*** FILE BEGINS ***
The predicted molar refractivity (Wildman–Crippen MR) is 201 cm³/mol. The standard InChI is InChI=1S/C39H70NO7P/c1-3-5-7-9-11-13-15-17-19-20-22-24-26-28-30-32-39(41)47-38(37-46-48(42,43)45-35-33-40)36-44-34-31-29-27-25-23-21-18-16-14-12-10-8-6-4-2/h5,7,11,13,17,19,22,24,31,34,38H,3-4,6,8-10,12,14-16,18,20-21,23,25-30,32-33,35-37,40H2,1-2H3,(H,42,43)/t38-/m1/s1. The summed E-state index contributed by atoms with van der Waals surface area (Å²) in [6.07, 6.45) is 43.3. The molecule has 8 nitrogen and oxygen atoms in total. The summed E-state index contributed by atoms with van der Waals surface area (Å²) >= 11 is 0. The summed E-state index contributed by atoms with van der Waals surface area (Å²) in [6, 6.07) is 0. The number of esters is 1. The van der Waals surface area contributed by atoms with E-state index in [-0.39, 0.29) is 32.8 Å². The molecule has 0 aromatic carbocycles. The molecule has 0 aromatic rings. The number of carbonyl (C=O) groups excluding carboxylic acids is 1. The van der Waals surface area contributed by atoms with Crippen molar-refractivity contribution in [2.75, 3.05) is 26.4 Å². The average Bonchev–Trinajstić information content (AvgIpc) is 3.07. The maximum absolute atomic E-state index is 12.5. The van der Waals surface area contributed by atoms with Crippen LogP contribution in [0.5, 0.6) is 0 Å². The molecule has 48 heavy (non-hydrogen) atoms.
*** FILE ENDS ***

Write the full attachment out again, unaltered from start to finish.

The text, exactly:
The predicted molar refractivity (Wildman–Crippen MR) is 201 cm³/mol. The standard InChI is InChI=1S/C39H70NO7P/c1-3-5-7-9-11-13-15-17-19-20-22-24-26-28-30-32-39(41)47-38(37-46-48(42,43)45-35-33-40)36-44-34-31-29-27-25-23-21-18-16-14-12-10-8-6-4-2/h5,7,11,13,17,19,22,24,31,34,38H,3-4,6,8-10,12,14-16,18,20-21,23,25-30,32-33,35-37,40H2,1-2H3,(H,42,43)/t38-/m1/s1. The summed E-state index contributed by atoms with van der Waals surface area (Å²) in [6.07, 6.45) is 43.3. The molecule has 8 nitrogen and oxygen atoms in total. The summed E-state index contributed by atoms with van der Waals surface area (Å²) >= 11 is 0. The summed E-state index contributed by atoms with van der Waals surface area (Å²) in [6, 6.07) is 0. The number of esters is 1. The van der Waals surface area contributed by atoms with E-state index in [-0.39, 0.29) is 32.8 Å². The molecule has 0 aromatic carbocycles. The molecule has 0 aromatic rings. The number of carbonyl (C=O) groups excluding carboxylic acids is 1. The van der Waals surface area contributed by atoms with Crippen molar-refractivity contribution in [2.75, 3.05) is 26.4 Å². The average Bonchev–Trinajstić information content (AvgIpc) is 3.07. The maximum absolute atomic E-state index is 12.5. The van der Waals surface area contributed by atoms with Crippen LogP contribution in [0.5, 0.6) is 0 Å². The molecule has 48 heavy (non-hydrogen) atoms.